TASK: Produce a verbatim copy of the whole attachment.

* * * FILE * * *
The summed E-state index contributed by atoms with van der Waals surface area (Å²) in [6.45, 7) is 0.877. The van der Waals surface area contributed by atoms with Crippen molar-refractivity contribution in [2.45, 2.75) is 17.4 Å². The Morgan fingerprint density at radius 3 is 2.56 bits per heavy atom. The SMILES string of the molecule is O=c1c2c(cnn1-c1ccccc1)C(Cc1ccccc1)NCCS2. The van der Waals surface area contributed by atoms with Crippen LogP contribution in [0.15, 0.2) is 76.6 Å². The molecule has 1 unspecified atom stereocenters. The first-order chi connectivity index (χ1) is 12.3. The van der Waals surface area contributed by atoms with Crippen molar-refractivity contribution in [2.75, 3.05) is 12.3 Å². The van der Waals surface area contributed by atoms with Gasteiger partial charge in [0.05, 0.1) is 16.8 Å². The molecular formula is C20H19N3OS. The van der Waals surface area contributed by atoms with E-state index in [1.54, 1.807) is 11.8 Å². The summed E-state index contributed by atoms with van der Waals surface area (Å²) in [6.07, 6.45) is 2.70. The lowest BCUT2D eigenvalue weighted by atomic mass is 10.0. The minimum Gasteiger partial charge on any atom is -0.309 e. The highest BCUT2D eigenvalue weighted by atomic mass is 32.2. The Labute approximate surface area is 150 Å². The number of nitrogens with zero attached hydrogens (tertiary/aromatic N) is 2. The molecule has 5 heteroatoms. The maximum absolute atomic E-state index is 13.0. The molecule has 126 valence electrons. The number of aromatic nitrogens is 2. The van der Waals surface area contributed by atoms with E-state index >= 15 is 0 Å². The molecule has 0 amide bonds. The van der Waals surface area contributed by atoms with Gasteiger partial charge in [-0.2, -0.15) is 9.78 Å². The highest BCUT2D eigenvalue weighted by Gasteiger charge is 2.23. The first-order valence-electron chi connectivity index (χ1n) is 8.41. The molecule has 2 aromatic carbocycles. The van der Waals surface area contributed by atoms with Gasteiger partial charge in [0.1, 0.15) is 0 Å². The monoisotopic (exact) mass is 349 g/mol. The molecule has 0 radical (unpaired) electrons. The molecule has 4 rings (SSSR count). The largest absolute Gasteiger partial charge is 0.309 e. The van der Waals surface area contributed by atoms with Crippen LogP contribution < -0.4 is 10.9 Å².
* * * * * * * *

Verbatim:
The summed E-state index contributed by atoms with van der Waals surface area (Å²) in [6.45, 7) is 0.877. The van der Waals surface area contributed by atoms with Crippen molar-refractivity contribution in [2.45, 2.75) is 17.4 Å². The Morgan fingerprint density at radius 3 is 2.56 bits per heavy atom. The SMILES string of the molecule is O=c1c2c(cnn1-c1ccccc1)C(Cc1ccccc1)NCCS2. The van der Waals surface area contributed by atoms with Crippen LogP contribution in [0.15, 0.2) is 76.6 Å². The molecule has 1 unspecified atom stereocenters. The first-order chi connectivity index (χ1) is 12.3. The van der Waals surface area contributed by atoms with Crippen molar-refractivity contribution in [2.75, 3.05) is 12.3 Å². The van der Waals surface area contributed by atoms with Gasteiger partial charge in [0.05, 0.1) is 16.8 Å². The molecular formula is C20H19N3OS. The van der Waals surface area contributed by atoms with E-state index in [1.54, 1.807) is 11.8 Å². The summed E-state index contributed by atoms with van der Waals surface area (Å²) in [6.07, 6.45) is 2.70. The lowest BCUT2D eigenvalue weighted by atomic mass is 10.0. The minimum Gasteiger partial charge on any atom is -0.309 e. The highest BCUT2D eigenvalue weighted by atomic mass is 32.2. The Labute approximate surface area is 150 Å². The number of nitrogens with zero attached hydrogens (tertiary/aromatic N) is 2. The molecule has 5 heteroatoms. The maximum absolute atomic E-state index is 13.0. The molecule has 126 valence electrons. The number of aromatic nitrogens is 2. The van der Waals surface area contributed by atoms with E-state index >= 15 is 0 Å². The molecule has 0 amide bonds. The van der Waals surface area contributed by atoms with Gasteiger partial charge in [-0.2, -0.15) is 9.78 Å². The highest BCUT2D eigenvalue weighted by Gasteiger charge is 2.23. The first-order valence-electron chi connectivity index (χ1n) is 8.41. The molecule has 2 aromatic carbocycles. The van der Waals surface area contributed by atoms with Gasteiger partial charge in [0.1, 0.15) is 0 Å². The monoisotopic (exact) mass is 349 g/mol. The molecule has 0 radical (unpaired) electrons. The molecule has 4 rings (SSSR count). The largest absolute Gasteiger partial charge is 0.309 e. The van der Waals surface area contributed by atoms with Crippen LogP contribution < -0.4 is 10.9 Å².